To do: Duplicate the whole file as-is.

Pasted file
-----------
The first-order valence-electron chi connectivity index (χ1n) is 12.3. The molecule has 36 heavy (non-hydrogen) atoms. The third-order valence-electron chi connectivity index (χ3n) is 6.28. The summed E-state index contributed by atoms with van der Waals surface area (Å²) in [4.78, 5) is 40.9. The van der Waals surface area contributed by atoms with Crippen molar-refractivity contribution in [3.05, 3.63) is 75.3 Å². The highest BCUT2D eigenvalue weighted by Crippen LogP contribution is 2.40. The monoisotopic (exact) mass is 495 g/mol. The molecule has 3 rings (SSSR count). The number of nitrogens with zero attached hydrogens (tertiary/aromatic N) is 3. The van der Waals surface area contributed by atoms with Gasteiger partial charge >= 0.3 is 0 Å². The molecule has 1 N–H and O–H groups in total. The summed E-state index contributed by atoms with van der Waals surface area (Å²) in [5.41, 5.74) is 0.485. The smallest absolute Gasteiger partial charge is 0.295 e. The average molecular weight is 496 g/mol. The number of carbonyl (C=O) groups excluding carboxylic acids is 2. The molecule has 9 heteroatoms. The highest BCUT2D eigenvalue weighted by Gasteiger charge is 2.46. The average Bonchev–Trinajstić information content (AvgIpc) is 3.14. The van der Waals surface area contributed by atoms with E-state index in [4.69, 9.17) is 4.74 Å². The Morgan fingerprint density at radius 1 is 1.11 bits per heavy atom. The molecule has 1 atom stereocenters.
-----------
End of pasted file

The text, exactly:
The first-order valence-electron chi connectivity index (χ1n) is 12.3. The molecule has 36 heavy (non-hydrogen) atoms. The third-order valence-electron chi connectivity index (χ3n) is 6.28. The summed E-state index contributed by atoms with van der Waals surface area (Å²) in [4.78, 5) is 40.9. The van der Waals surface area contributed by atoms with Crippen molar-refractivity contribution in [3.05, 3.63) is 75.3 Å². The highest BCUT2D eigenvalue weighted by Crippen LogP contribution is 2.40. The monoisotopic (exact) mass is 495 g/mol. The molecule has 3 rings (SSSR count). The number of nitrogens with zero attached hydrogens (tertiary/aromatic N) is 3. The van der Waals surface area contributed by atoms with Gasteiger partial charge >= 0.3 is 0 Å². The molecule has 1 N–H and O–H groups in total. The summed E-state index contributed by atoms with van der Waals surface area (Å²) in [5.41, 5.74) is 0.485. The smallest absolute Gasteiger partial charge is 0.295 e. The average molecular weight is 496 g/mol. The number of carbonyl (C=O) groups excluding carboxylic acids is 2. The molecule has 9 heteroatoms. The highest BCUT2D eigenvalue weighted by Gasteiger charge is 2.46. The average Bonchev–Trinajstić information content (AvgIpc) is 3.14. The van der Waals surface area contributed by atoms with E-state index in [4.69, 9.17) is 4.74 Å². The Morgan fingerprint density at radius 1 is 1.11 bits per heavy atom. The molecule has 1 atom stereocenters.